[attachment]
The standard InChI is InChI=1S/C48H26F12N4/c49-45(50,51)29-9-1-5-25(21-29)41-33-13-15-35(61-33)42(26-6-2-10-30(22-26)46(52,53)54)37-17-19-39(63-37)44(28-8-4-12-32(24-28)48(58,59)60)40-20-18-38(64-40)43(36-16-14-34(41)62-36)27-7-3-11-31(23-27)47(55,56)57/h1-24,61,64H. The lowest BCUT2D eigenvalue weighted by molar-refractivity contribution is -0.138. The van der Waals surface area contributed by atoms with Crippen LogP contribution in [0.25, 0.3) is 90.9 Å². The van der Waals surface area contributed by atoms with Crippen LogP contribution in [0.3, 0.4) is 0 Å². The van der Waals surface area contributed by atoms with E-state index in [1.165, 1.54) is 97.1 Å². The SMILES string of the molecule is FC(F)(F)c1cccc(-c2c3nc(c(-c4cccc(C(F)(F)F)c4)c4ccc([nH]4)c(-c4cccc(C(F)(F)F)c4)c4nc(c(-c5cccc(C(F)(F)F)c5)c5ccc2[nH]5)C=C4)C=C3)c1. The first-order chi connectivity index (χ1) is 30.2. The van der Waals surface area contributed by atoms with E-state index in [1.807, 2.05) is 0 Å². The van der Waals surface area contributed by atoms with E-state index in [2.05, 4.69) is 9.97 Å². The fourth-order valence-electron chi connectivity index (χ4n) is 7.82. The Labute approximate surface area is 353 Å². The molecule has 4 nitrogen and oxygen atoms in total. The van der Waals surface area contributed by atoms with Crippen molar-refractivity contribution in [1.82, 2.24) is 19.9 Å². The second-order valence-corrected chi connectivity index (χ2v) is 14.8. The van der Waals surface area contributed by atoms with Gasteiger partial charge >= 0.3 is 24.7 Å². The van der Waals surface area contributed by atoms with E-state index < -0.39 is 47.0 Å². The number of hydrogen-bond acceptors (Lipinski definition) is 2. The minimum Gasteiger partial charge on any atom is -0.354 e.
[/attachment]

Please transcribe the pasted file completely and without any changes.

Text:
The standard InChI is InChI=1S/C48H26F12N4/c49-45(50,51)29-9-1-5-25(21-29)41-33-13-15-35(61-33)42(26-6-2-10-30(22-26)46(52,53)54)37-17-19-39(63-37)44(28-8-4-12-32(24-28)48(58,59)60)40-20-18-38(64-40)43(36-16-14-34(41)62-36)27-7-3-11-31(23-27)47(55,56)57/h1-24,61,64H. The lowest BCUT2D eigenvalue weighted by molar-refractivity contribution is -0.138. The van der Waals surface area contributed by atoms with Crippen LogP contribution in [0.25, 0.3) is 90.9 Å². The van der Waals surface area contributed by atoms with Crippen LogP contribution in [0.3, 0.4) is 0 Å². The van der Waals surface area contributed by atoms with E-state index in [1.165, 1.54) is 97.1 Å². The SMILES string of the molecule is FC(F)(F)c1cccc(-c2c3nc(c(-c4cccc(C(F)(F)F)c4)c4ccc([nH]4)c(-c4cccc(C(F)(F)F)c4)c4nc(c(-c5cccc(C(F)(F)F)c5)c5ccc2[nH]5)C=C4)C=C3)c1. The first-order chi connectivity index (χ1) is 30.2. The van der Waals surface area contributed by atoms with E-state index in [1.807, 2.05) is 0 Å². The van der Waals surface area contributed by atoms with E-state index in [2.05, 4.69) is 9.97 Å². The fourth-order valence-electron chi connectivity index (χ4n) is 7.82. The Labute approximate surface area is 353 Å². The molecule has 4 nitrogen and oxygen atoms in total. The van der Waals surface area contributed by atoms with Crippen molar-refractivity contribution in [1.82, 2.24) is 19.9 Å². The second-order valence-corrected chi connectivity index (χ2v) is 14.8. The van der Waals surface area contributed by atoms with Gasteiger partial charge >= 0.3 is 24.7 Å². The van der Waals surface area contributed by atoms with E-state index < -0.39 is 47.0 Å². The number of hydrogen-bond acceptors (Lipinski definition) is 2. The minimum Gasteiger partial charge on any atom is -0.354 e.